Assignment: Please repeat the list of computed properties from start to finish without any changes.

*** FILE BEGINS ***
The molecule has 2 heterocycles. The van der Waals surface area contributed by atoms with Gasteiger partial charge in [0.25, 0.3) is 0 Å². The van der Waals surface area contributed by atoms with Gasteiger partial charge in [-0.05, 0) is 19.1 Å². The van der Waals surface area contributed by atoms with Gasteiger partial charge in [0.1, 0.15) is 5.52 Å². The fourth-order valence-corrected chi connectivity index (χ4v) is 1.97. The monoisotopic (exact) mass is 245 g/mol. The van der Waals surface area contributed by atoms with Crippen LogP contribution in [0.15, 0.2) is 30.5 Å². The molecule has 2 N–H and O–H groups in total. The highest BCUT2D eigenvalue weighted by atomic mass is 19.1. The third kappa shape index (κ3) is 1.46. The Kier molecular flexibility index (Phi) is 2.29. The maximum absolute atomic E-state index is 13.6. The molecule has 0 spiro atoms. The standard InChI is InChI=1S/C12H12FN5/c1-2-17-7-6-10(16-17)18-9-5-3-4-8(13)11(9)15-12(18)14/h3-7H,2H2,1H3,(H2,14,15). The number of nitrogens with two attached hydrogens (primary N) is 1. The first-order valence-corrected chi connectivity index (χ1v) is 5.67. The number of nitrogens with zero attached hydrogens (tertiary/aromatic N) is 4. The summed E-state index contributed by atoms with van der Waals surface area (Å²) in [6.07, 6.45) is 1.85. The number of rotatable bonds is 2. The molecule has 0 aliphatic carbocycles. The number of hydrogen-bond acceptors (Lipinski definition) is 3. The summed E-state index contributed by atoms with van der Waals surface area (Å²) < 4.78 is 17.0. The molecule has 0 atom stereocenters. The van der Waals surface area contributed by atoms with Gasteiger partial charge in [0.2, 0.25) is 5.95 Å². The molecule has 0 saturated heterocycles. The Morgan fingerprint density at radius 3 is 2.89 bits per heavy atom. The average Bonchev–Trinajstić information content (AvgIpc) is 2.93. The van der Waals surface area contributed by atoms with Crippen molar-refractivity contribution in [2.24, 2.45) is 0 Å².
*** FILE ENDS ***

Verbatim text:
The molecule has 2 heterocycles. The van der Waals surface area contributed by atoms with Gasteiger partial charge in [0.25, 0.3) is 0 Å². The van der Waals surface area contributed by atoms with Gasteiger partial charge in [-0.05, 0) is 19.1 Å². The van der Waals surface area contributed by atoms with Gasteiger partial charge in [0.1, 0.15) is 5.52 Å². The fourth-order valence-corrected chi connectivity index (χ4v) is 1.97. The monoisotopic (exact) mass is 245 g/mol. The van der Waals surface area contributed by atoms with Crippen LogP contribution in [0.15, 0.2) is 30.5 Å². The molecule has 2 N–H and O–H groups in total. The highest BCUT2D eigenvalue weighted by atomic mass is 19.1. The third kappa shape index (κ3) is 1.46. The Kier molecular flexibility index (Phi) is 2.29. The maximum absolute atomic E-state index is 13.6. The molecule has 0 spiro atoms. The standard InChI is InChI=1S/C12H12FN5/c1-2-17-7-6-10(16-17)18-9-5-3-4-8(13)11(9)15-12(18)14/h3-7H,2H2,1H3,(H2,14,15). The number of nitrogens with two attached hydrogens (primary N) is 1. The first-order valence-corrected chi connectivity index (χ1v) is 5.67. The number of nitrogens with zero attached hydrogens (tertiary/aromatic N) is 4. The summed E-state index contributed by atoms with van der Waals surface area (Å²) in [6.07, 6.45) is 1.85. The number of rotatable bonds is 2. The molecule has 0 aliphatic carbocycles. The number of hydrogen-bond acceptors (Lipinski definition) is 3. The summed E-state index contributed by atoms with van der Waals surface area (Å²) < 4.78 is 17.0. The molecule has 0 atom stereocenters. The van der Waals surface area contributed by atoms with Gasteiger partial charge in [0.2, 0.25) is 5.95 Å². The molecule has 0 saturated heterocycles. The Morgan fingerprint density at radius 3 is 2.89 bits per heavy atom. The average Bonchev–Trinajstić information content (AvgIpc) is 2.93. The van der Waals surface area contributed by atoms with Crippen molar-refractivity contribution in [2.24, 2.45) is 0 Å².